10 Aquinas, .£E.• cit., Vpl. 10, p. 122. 32 buying and selling have been established for the com.."!lon advantage of both parties, one of whom requires that which belongs to the other, and vice versa.. "Justice*" according to 1',quines, requires the exchange of tro equal things, and consequently, to sell R thing for more than its worth, or to buy it for less than its worth, is in itself unjust and unlawful.

In an attack on monopoly prices St. Thomas says:

Yet if the one man derive a great advantage by becoming possessed of the other man's property, and the seller be not at a loss through being without that thing, the latter ought not to raise the price, because the advantage accruing to the buyer, is not due to the seller,

but to a circumstance affecting the buyer.ll1 .,,

St. Augustine had given the example of a man who gave the "just price" for a book to a man who through ignore.nee asked a low price for it. ·Aquinas says, "If a man find that he derives great advantage from something he has bought, he may, of his own accord, pay the seller something over and above. 11

Aquinas never tells us specifically what the "just price" is or how it is determined. He indicated that it is connected with the cost of production which is in the me.in the cost of maintaining the lo.borer according to the accepted and customary standards of his class. In question seventy-seven, article two, he says, "In each place those who govern the state must determine the just measures of things saleable, with due consideration for the conditions of place and time." Also, he recognizes the difference which will result in price because of the variations in supply. In a later part of the same passage he shows that both he and St. Augustine had some conception of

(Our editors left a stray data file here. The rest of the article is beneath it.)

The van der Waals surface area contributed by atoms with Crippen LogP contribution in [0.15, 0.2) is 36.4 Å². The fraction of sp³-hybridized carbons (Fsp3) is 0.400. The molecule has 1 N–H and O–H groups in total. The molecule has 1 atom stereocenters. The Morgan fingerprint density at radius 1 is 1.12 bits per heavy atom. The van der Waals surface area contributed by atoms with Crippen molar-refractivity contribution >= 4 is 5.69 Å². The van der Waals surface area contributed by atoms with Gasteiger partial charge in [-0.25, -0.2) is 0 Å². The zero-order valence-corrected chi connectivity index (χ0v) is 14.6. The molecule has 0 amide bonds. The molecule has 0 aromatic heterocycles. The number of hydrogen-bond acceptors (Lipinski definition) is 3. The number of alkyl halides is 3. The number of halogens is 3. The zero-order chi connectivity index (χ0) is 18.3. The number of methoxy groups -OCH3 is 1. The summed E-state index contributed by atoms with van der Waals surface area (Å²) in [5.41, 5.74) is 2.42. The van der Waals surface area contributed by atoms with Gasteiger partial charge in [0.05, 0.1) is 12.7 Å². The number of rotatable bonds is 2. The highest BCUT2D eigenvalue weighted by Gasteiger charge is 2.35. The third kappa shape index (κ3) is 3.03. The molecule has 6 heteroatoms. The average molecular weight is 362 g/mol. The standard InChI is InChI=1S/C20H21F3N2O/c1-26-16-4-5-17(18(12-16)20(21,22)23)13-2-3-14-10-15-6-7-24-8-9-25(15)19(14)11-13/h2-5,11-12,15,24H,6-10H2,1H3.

"". in the determination of value.

As Augustine says (De Civ. Dai xi. 16) the price of things saleable does not depend on their degree of nature, since at a horse fetches a higher price than a slave; but it depends on their usefulness to man.12

11 ~-, p. 319.

1 .~ ~·• P• 323., 33

Aquinas says, "It is an act of justice to give a just price for a thing; so, also, to pay the wages of work and labor is a.n act of justice." lie does not discuss the "just wage" in as m:uch detail as he does the "just price." Probably this is due to the fact that in medieval times there were very few wage earners and the big economic problem ·was to see that the commodities produced by the artisan should bring a price which would enable him to maintain his customary mode of living. Aquinas is then stating the very upon v.hich the minimum wage laws of the United States are ba.sed; wages must be set at such a level as to enable the worker to live decently. Our minimum wage laws ha.ve i.n effect ruled out the competitive element at the bottom of the wage· scale, and the value of' the labor becomes of us as for .Aquinas, the cost of a decent living for the laborer.·